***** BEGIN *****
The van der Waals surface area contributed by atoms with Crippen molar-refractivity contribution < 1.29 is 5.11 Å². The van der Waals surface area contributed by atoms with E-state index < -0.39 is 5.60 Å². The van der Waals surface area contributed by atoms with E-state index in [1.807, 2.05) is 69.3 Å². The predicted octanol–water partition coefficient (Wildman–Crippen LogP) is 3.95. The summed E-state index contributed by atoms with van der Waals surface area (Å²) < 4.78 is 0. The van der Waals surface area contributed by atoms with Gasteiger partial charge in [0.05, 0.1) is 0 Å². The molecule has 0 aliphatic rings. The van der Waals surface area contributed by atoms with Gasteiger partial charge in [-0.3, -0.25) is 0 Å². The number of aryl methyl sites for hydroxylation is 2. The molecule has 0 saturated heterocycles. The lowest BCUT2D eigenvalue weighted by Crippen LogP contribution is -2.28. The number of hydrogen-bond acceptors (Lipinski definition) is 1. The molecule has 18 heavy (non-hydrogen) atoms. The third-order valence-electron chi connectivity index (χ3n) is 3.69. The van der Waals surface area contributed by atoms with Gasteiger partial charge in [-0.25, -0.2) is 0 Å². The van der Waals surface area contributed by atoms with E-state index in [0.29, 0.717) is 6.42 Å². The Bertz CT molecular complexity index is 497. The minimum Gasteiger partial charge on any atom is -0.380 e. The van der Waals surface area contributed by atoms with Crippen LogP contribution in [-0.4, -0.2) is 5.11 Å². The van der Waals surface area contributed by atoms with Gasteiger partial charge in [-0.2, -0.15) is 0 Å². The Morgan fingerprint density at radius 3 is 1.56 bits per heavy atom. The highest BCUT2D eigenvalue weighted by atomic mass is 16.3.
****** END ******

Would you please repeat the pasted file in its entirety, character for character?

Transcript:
The van der Waals surface area contributed by atoms with Crippen molar-refractivity contribution < 1.29 is 5.11 Å². The van der Waals surface area contributed by atoms with E-state index < -0.39 is 5.60 Å². The van der Waals surface area contributed by atoms with E-state index in [1.807, 2.05) is 69.3 Å². The predicted octanol–water partition coefficient (Wildman–Crippen LogP) is 3.95. The summed E-state index contributed by atoms with van der Waals surface area (Å²) < 4.78 is 0. The van der Waals surface area contributed by atoms with Gasteiger partial charge in [0.05, 0.1) is 0 Å². The molecule has 0 aliphatic rings. The van der Waals surface area contributed by atoms with Gasteiger partial charge in [-0.3, -0.25) is 0 Å². The number of aryl methyl sites for hydroxylation is 2. The molecule has 0 saturated heterocycles. The lowest BCUT2D eigenvalue weighted by Crippen LogP contribution is -2.28. The number of hydrogen-bond acceptors (Lipinski definition) is 1. The molecule has 18 heavy (non-hydrogen) atoms. The third-order valence-electron chi connectivity index (χ3n) is 3.69. The van der Waals surface area contributed by atoms with Gasteiger partial charge in [-0.25, -0.2) is 0 Å². The van der Waals surface area contributed by atoms with E-state index in [0.29, 0.717) is 6.42 Å². The Bertz CT molecular complexity index is 497. The minimum Gasteiger partial charge on any atom is -0.380 e. The van der Waals surface area contributed by atoms with Crippen LogP contribution in [-0.4, -0.2) is 5.11 Å². The van der Waals surface area contributed by atoms with Gasteiger partial charge in [-0.2, -0.15) is 0 Å². The Morgan fingerprint density at radius 3 is 1.56 bits per heavy atom. The highest BCUT2D eigenvalue weighted by atomic mass is 16.3.